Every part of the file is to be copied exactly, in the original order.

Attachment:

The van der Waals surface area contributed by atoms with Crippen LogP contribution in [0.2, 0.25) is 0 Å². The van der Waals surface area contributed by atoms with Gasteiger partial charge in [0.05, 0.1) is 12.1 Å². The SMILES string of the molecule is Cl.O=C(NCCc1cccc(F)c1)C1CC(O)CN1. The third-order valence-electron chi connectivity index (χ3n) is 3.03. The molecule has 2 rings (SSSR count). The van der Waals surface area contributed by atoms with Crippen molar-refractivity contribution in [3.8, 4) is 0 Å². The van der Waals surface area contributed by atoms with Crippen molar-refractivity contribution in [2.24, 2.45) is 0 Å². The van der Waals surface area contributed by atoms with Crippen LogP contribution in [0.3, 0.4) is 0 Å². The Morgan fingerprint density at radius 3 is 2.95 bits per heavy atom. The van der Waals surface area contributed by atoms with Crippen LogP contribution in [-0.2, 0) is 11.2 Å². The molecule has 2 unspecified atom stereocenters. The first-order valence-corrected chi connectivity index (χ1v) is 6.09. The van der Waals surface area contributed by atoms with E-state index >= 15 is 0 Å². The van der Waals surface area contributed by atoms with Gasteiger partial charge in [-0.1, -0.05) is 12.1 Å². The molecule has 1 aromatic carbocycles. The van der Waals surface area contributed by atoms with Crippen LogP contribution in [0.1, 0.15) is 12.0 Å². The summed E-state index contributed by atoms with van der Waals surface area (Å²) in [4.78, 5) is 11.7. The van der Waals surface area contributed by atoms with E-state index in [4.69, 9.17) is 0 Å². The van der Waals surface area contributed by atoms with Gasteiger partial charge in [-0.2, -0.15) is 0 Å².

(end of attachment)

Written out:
The van der Waals surface area contributed by atoms with Crippen LogP contribution in [0.2, 0.25) is 0 Å². The van der Waals surface area contributed by atoms with Gasteiger partial charge in [0.05, 0.1) is 12.1 Å². The SMILES string of the molecule is Cl.O=C(NCCc1cccc(F)c1)C1CC(O)CN1. The third-order valence-electron chi connectivity index (χ3n) is 3.03. The molecule has 2 rings (SSSR count). The van der Waals surface area contributed by atoms with Crippen molar-refractivity contribution in [3.8, 4) is 0 Å². The van der Waals surface area contributed by atoms with Crippen molar-refractivity contribution in [2.24, 2.45) is 0 Å². The van der Waals surface area contributed by atoms with Crippen LogP contribution in [0.3, 0.4) is 0 Å². The Morgan fingerprint density at radius 3 is 2.95 bits per heavy atom. The van der Waals surface area contributed by atoms with Crippen LogP contribution in [-0.2, 0) is 11.2 Å². The molecule has 2 unspecified atom stereocenters. The first-order valence-corrected chi connectivity index (χ1v) is 6.09. The van der Waals surface area contributed by atoms with E-state index >= 15 is 0 Å². The van der Waals surface area contributed by atoms with Gasteiger partial charge in [-0.1, -0.05) is 12.1 Å². The molecule has 1 aromatic carbocycles. The van der Waals surface area contributed by atoms with Crippen LogP contribution in [0.1, 0.15) is 12.0 Å². The summed E-state index contributed by atoms with van der Waals surface area (Å²) in [4.78, 5) is 11.7. The van der Waals surface area contributed by atoms with E-state index in [4.69, 9.17) is 0 Å². The van der Waals surface area contributed by atoms with Gasteiger partial charge in [-0.2, -0.15) is 0 Å².